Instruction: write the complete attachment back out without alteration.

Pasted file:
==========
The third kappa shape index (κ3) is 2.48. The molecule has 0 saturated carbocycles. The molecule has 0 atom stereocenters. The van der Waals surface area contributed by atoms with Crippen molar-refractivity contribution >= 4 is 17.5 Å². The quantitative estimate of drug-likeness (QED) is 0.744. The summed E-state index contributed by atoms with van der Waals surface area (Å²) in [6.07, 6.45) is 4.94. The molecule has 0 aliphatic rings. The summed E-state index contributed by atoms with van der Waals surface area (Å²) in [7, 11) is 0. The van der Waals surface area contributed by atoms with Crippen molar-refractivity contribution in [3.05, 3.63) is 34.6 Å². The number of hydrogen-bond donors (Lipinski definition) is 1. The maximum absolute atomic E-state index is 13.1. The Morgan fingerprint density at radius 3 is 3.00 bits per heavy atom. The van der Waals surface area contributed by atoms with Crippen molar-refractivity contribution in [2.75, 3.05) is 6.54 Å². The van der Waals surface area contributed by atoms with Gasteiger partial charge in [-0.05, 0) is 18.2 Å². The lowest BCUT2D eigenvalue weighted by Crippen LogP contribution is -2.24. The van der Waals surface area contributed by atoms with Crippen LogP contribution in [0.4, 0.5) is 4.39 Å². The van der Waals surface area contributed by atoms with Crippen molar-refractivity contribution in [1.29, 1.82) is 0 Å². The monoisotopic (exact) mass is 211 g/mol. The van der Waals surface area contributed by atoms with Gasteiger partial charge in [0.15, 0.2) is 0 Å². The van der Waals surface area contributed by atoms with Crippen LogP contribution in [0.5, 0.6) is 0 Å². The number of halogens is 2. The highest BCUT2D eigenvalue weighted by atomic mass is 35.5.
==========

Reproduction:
The third kappa shape index (κ3) is 2.48. The molecule has 0 saturated carbocycles. The molecule has 0 atom stereocenters. The van der Waals surface area contributed by atoms with Crippen molar-refractivity contribution >= 4 is 17.5 Å². The quantitative estimate of drug-likeness (QED) is 0.744. The summed E-state index contributed by atoms with van der Waals surface area (Å²) in [6.07, 6.45) is 4.94. The molecule has 0 aliphatic rings. The summed E-state index contributed by atoms with van der Waals surface area (Å²) in [7, 11) is 0. The van der Waals surface area contributed by atoms with Crippen molar-refractivity contribution in [3.05, 3.63) is 34.6 Å². The number of hydrogen-bond donors (Lipinski definition) is 1. The maximum absolute atomic E-state index is 13.1. The Morgan fingerprint density at radius 3 is 3.00 bits per heavy atom. The van der Waals surface area contributed by atoms with Crippen molar-refractivity contribution in [2.75, 3.05) is 6.54 Å². The van der Waals surface area contributed by atoms with Gasteiger partial charge in [-0.05, 0) is 18.2 Å². The lowest BCUT2D eigenvalue weighted by Crippen LogP contribution is -2.24. The van der Waals surface area contributed by atoms with Crippen LogP contribution in [0.4, 0.5) is 4.39 Å². The van der Waals surface area contributed by atoms with Crippen molar-refractivity contribution in [1.29, 1.82) is 0 Å². The monoisotopic (exact) mass is 211 g/mol. The van der Waals surface area contributed by atoms with Gasteiger partial charge in [0.15, 0.2) is 0 Å². The van der Waals surface area contributed by atoms with Crippen LogP contribution in [0.5, 0.6) is 0 Å². The number of halogens is 2. The highest BCUT2D eigenvalue weighted by atomic mass is 35.5.